London Dolceloca

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Trees are nature’s ‘living statues’ that also provide shade and food to birds and wildlife, and also give out oxygen and absorb carbon dioxide, to help prevent climate change. They also reduce ‘heat island effect’ which happens a lot in cities – and is increasingly serious, with rising temperatures in summer. Yet English councils don’t plant nearly enough trees, compared to other countries (in Vancouver, the movement is huge with councils planting millions of trees, and communities looking after them and notifying of disease.

For garden or community trees, learn trees and mulches to keep away from pets. Know trees to avoid near horses (including yew and oak).

One exception to the rule is London, which has around 8 million trees (one for every person!) This makes the city officially a ‘forest’. Read Ghost Trees, a book by Bob Gilbert, who explores the trees and wildlife of this inner city, beginning from Poplar (in the East End where he lives).

Also learn how to read a tree, as you have to know Nature, to love her! Learn rare skills so that each time you pass a tree, you’ll know its secrets and landscape stories. Author Tristan Gooley has taught people the art of ‘reading trees’ for 20 years. He can navigate (without a compass) and find North, just by looking at a puddle!

how to help your community plant trees

Trees for Cities is the main nonprofit that is helping people across England plant more treets. It focuses on streets and urban areas, which as well as providing extra shade, could even help to reduce deaths in heatweaves, by reducing temperatures. You can use the app to check if your council has signed up, then choose a park or street where you would like trees planted.

The Orchard Project began in London, but now trains volunteers nationwide to plant (and care fore) fruit and nut trees for communities. This helps to restore veteran orchards and give free food, and also creates new wildlife habitats (leave some fruits for the birds!)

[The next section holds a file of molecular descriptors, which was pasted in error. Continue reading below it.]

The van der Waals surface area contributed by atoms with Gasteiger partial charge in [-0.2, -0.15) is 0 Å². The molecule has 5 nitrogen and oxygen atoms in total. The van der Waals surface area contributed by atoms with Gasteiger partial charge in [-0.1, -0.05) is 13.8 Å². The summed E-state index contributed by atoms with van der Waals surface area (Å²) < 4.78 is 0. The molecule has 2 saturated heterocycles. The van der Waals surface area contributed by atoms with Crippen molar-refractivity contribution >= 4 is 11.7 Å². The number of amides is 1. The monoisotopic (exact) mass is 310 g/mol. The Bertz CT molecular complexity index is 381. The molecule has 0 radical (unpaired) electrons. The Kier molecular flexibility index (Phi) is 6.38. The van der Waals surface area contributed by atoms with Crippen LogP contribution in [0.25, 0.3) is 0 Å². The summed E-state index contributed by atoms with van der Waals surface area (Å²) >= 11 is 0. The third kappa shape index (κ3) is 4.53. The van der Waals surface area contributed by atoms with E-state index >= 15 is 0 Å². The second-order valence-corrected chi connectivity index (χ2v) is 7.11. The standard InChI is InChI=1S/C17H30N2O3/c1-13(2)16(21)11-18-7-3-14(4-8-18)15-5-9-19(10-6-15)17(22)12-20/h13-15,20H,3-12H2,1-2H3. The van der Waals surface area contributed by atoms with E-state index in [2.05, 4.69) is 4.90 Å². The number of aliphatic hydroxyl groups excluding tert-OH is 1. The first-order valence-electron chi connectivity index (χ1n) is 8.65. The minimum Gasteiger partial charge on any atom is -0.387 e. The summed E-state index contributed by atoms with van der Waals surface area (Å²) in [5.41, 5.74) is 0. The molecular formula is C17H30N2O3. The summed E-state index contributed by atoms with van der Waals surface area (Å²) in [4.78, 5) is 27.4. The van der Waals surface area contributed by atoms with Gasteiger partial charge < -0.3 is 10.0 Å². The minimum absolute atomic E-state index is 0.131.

Incredible Edible began in Yorkshire, and is now a worldwide movement to grow and provide free food for local communities. You can grow herbs at railway stations or in schools or health centres. Volunteers also plant free fruit and nut trees, so people can simply help themselves, when they want to make a pie! Find your local group, or start one of you own!

why Canadian cities plant more trees

Quebec Dolceloca

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Canada is a bigger country than England with half the population, but the weather is pretty similar (and often colder). In Vancouver, the council gives free trees for local people, who can report in any that look diseased. From juicy figs to evergreens, the city is now an urban forest, with trees on streets, in parks and backyards, all giving out oxygen and helping to absorb rainwater. Tree-lined avenues also make areas far nicer to live in, and buffer sound in city areas. Brinkman Reforestation has run the longest reforestation program on earth (1.5 billion trees planted over 50 years).

As a footnote to compare – the Johnson government approved chopping down England’s second-oldest pear tree (in Worcestershire) to make way for the HS2 (if completed, this project will kill around 22,000 wildlife a year, based on comparisons with other high-speed trains worldwide). Cameron’s government was only prevented by selling off public forests to private owners, due to a campaign by 38 Degrees.

how Germany protects its forests & trees

Berlin Dolceloca

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Unlike England, Germany’s forests are completely safe. 90% are heavily protected by law and the 72 tree species are home to up to 10,000 animals and plants. There is a strong Green Party influence in Germany but even without it, all parties protect the wild areas, which account for almost half of Germany’s land area (including all those forests surrounding the fairytale castles). Tree are so protecte d that there is even a word for it: Bannwald. Next door, one third of Austria is also made up of protected forests. In Croatia, 10% of the country is National Park. From lakes to waterfalls and from trees to valleys, this is a country that looks after its woodland. It seems nearly all governments know how to protect their trees, except ours.

meet London’s expert on street trees!

Paul Wood likely knows more about London’s street trees than anyone else. His book can tell you fascinating stories about the living statues in your city – which crams 9 million people alongside 8.5 million trees into a ‘city forest of just 600 square miles.

Plane trees are everywhere. They are the biggest, tallest and oldest trees in central London, easily identified by their monumental size, their hand-shaped leaves and bark that flakes off in scales, revealing a patchwork surface akin to camouflage. Some of the mightiest are those that grow close to water. Several on the Thames at Richmond are over 40 metres tall, while even trees further inland have achieved enormous sizes, like those in the churchyard of St Paul’s Cathedral.

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